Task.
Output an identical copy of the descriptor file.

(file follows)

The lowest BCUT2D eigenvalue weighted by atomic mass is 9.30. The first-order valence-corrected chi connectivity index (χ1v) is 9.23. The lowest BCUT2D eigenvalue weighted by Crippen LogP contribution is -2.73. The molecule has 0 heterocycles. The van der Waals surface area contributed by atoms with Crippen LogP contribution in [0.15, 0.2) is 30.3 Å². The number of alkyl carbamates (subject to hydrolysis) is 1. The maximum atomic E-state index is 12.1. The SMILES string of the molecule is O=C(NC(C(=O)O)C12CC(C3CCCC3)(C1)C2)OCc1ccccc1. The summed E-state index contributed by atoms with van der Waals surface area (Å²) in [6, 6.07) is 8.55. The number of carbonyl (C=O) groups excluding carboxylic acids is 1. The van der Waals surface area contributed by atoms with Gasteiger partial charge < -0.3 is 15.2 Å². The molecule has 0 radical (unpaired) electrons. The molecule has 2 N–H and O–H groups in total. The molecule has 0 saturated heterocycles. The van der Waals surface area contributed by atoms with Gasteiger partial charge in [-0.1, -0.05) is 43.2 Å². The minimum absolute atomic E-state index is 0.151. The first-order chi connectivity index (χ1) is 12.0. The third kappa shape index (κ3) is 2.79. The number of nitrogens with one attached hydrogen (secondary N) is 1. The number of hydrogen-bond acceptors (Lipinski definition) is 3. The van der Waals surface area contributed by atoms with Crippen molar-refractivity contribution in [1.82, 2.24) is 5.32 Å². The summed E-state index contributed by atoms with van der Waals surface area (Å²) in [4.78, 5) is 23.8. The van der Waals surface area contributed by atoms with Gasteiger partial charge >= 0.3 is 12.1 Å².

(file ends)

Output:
The lowest BCUT2D eigenvalue weighted by atomic mass is 9.30. The first-order valence-corrected chi connectivity index (χ1v) is 9.23. The lowest BCUT2D eigenvalue weighted by Crippen LogP contribution is -2.73. The molecule has 0 heterocycles. The van der Waals surface area contributed by atoms with Crippen LogP contribution in [0.15, 0.2) is 30.3 Å². The number of alkyl carbamates (subject to hydrolysis) is 1. The maximum atomic E-state index is 12.1. The SMILES string of the molecule is O=C(NC(C(=O)O)C12CC(C3CCCC3)(C1)C2)OCc1ccccc1. The summed E-state index contributed by atoms with van der Waals surface area (Å²) in [6, 6.07) is 8.55. The number of carbonyl (C=O) groups excluding carboxylic acids is 1. The van der Waals surface area contributed by atoms with Gasteiger partial charge < -0.3 is 15.2 Å². The molecule has 0 radical (unpaired) electrons. The molecule has 2 N–H and O–H groups in total. The molecule has 0 saturated heterocycles. The van der Waals surface area contributed by atoms with Gasteiger partial charge in [-0.1, -0.05) is 43.2 Å². The minimum absolute atomic E-state index is 0.151. The first-order chi connectivity index (χ1) is 12.0. The third kappa shape index (κ3) is 2.79. The number of nitrogens with one attached hydrogen (secondary N) is 1. The number of hydrogen-bond acceptors (Lipinski definition) is 3. The van der Waals surface area contributed by atoms with Crippen molar-refractivity contribution in [1.82, 2.24) is 5.32 Å². The summed E-state index contributed by atoms with van der Waals surface area (Å²) in [4.78, 5) is 23.8. The van der Waals surface area contributed by atoms with Gasteiger partial charge >= 0.3 is 12.1 Å².